IBM SolutionsConnect: Artificial Intelligence

Peter Haggar is up to speak about Watson [JJ: incidentally my favourite bit of IBM tech].

For those who don’t know, Watson is the kit that competed in the TV program Jeopardy, four and a half years ago.

Haggar says Watson enhances, scales and accelerates connections between humans and data. He describes the movement from the tabulating systems era from 1900, to the programmable systems era from the 1950s to the cognitive systems era from 2011.

Data growth is astronomical, yet 80% of data is unstructured. So making sense of available data is difficult – hence the big data era. But while we can take advantage of data to generate business intelligence, it’s still difficult to process data in such a way as to generate deeper insights. Cognitive systems – true artificial intelligence – specialises in unstructured data and never stops learning from the data it encounters.

This means that true actionable insights can be developed. Right now 350 partners (in 36 countries) are accessing Watson insights through Bluemix, and they are using cognitive APIs and services to make the data they collect useful.

Some of the services inside Watson include:

  • Personality Insights – takes unstructured text from a blog, a web page or a social media account, and produces a personality profile on the basis of that text-based data.
  • AlchemyVision – analyzes images and videos to understand their context, and produces metadata tags on the basis of the content of the image or video. It uses facial recognition (for celebrities) and it identifies gender, age and environment in which people appear – including identifying places by landmarks, etc.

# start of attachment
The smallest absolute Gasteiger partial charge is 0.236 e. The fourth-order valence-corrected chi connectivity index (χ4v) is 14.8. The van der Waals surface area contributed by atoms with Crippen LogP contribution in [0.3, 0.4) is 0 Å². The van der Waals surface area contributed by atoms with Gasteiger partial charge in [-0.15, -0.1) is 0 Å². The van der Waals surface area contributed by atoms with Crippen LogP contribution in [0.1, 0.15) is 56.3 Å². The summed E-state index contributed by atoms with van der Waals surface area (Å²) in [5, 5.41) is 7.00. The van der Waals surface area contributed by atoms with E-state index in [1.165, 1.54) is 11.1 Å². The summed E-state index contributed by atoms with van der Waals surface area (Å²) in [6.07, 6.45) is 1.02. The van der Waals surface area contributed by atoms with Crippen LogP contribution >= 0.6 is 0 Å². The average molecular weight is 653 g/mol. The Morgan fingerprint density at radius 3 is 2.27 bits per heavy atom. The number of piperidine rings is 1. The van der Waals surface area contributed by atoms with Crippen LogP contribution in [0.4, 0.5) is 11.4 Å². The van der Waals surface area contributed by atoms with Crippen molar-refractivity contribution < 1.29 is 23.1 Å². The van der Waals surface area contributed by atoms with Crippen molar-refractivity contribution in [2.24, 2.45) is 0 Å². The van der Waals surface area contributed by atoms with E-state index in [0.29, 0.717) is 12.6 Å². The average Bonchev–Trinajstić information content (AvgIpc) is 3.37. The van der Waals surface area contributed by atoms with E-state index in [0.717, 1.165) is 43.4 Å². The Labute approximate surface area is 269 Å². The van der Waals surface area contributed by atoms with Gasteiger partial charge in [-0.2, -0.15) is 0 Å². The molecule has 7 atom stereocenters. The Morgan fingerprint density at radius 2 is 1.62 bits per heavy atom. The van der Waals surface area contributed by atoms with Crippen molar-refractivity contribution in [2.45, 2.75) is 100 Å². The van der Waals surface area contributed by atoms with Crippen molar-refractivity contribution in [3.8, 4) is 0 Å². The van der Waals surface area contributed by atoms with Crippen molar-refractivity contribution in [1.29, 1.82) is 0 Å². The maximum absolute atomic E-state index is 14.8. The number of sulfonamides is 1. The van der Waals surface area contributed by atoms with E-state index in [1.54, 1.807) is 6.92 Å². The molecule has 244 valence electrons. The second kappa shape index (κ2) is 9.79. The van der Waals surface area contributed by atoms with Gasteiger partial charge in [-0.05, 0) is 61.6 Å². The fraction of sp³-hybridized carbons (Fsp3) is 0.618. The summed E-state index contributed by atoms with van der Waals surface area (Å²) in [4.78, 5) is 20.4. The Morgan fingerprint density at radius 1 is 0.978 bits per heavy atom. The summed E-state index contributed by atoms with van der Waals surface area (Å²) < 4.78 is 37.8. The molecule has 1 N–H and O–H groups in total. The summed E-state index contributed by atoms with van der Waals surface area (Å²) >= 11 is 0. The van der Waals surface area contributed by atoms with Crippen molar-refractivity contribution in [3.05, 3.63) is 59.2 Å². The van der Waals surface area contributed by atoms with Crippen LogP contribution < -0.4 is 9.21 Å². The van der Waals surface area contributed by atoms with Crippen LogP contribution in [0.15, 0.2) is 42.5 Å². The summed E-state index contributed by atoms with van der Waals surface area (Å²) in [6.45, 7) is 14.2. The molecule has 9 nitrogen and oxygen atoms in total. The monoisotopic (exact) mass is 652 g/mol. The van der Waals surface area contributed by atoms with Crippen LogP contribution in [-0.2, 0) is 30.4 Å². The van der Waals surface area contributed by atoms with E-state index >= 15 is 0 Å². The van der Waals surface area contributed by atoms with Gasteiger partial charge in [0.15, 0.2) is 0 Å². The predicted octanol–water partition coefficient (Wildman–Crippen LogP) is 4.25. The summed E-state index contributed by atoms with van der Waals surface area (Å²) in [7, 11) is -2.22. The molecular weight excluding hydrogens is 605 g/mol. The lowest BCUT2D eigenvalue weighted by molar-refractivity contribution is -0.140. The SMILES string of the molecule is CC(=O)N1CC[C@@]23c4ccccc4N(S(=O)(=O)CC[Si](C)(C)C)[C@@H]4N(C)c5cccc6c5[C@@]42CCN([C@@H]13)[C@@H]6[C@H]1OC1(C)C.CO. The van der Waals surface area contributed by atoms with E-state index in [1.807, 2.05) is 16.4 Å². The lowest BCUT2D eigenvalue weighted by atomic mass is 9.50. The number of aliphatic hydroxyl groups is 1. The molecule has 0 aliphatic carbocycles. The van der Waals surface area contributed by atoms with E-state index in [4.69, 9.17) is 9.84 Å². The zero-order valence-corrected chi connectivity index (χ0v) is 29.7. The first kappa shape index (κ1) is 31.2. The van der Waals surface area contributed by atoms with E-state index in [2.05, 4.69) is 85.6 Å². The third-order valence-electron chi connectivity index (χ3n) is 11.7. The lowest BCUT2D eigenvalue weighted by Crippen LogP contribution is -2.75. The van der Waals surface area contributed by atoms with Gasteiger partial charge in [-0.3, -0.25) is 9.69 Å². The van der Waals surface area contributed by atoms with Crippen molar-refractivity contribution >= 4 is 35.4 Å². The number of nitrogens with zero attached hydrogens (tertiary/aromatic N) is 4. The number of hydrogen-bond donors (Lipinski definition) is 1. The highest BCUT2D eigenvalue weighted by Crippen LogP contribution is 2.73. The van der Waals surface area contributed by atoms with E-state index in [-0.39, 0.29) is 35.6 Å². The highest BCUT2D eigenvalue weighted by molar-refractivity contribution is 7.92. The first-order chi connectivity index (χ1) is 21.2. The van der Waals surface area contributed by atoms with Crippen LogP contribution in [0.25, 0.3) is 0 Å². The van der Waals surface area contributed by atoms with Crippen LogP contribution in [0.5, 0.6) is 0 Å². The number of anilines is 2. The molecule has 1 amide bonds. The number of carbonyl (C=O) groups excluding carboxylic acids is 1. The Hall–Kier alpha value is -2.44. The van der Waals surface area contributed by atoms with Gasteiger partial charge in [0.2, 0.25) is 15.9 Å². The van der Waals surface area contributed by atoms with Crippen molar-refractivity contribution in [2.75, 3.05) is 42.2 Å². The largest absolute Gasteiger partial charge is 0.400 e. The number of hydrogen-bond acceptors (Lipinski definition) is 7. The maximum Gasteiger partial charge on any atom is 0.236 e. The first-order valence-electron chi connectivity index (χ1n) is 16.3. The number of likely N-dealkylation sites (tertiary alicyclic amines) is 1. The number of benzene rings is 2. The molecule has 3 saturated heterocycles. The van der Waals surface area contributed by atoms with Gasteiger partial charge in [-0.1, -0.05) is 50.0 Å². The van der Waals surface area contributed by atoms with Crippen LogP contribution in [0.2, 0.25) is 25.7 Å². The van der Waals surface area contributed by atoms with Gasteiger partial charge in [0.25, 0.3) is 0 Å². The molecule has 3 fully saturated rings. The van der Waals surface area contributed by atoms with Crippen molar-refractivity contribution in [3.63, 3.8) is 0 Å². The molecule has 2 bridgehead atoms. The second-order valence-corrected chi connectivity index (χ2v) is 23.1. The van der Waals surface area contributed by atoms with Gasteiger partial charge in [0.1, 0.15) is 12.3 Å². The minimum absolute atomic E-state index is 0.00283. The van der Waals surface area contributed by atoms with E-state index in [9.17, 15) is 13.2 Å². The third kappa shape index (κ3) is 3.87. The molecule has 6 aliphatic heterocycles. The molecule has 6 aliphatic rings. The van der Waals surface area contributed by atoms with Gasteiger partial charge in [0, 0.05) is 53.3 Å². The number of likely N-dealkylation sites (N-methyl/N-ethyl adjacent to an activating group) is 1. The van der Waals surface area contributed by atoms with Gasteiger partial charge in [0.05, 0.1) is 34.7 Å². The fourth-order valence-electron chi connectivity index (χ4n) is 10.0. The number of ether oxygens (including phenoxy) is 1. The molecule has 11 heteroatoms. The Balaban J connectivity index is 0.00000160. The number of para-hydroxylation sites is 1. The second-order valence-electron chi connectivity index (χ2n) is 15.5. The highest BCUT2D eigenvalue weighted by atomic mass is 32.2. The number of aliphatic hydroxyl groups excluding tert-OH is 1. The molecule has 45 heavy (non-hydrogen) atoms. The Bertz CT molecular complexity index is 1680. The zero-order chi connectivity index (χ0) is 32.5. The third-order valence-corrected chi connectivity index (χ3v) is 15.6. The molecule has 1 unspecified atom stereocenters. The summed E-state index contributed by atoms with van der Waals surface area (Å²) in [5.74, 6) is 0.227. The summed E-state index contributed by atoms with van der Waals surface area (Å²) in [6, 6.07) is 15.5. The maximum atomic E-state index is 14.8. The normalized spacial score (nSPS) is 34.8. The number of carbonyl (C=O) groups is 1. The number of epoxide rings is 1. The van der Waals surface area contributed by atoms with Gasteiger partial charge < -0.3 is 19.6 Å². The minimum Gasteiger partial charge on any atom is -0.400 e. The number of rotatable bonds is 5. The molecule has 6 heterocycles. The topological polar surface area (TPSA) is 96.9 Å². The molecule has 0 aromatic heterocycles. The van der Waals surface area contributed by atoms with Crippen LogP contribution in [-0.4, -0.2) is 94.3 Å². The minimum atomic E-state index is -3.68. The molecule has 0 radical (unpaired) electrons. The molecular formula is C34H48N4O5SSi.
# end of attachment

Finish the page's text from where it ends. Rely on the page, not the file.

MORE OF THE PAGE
• AlchemyLanguage – takes unstructured text to find sentiment and concepts in text.
  • Tone analyzer – helps determine emotions, values and social propensities in written communications.
  • Tradeoff Analytics – which helps make better purchase decisions based on multiple competing goals.
  • Relationship Extraction – takes unstructured text and finds the grammar components and objectives of those written communications.
  • Text-to-speech and Speech-to-text
  • Concept Insights – creates implicit and explicit links between content and other documentation
  • Concept Expansion – analyses text and learns similar terms based on context
  • Language translation.
  • AlchemyData News – uses natural language processing to spot trends and track brand mentions.
  • Natural Language Classifier – uses best match classes to work out if text messages are in the context of workplace, personal communications, etc.
  • Dialog – conversations with bots
  • Q&A – direct querying to deal with specific questions

Working together, these tools can help improve the actionable insights to be derived from social engagement, traditional business communication and in research communication.  The opportunity is to simplify the information filtration process so that discovery of relationships, opportunities for process improvements and solutions to problems can be accessed more easily.

Haggar uses the example of a customer support call, which uses speech to text tools to generate customer profiles that analyse tone, personality insights and customer objectives to determine the best product fit for a client.  This takes some of the guess work out of call centres as well as streamlining the sales process.

Haggar gives another example of a service support app, where a system learns the typical services most needed by an individual client, so the steps to access information are more contextually presented.  He also gives an example of insurance claims based on information provided by the client, and by trends in claims.

Haggar says cognitive computing enables deeper human engagement and better decison making.  The era of cognitive computing is here.  But if you don’t use this tech, it’s going to waste.  What we need to think about now, is how best to disrupt the way data can be capitalised.

 

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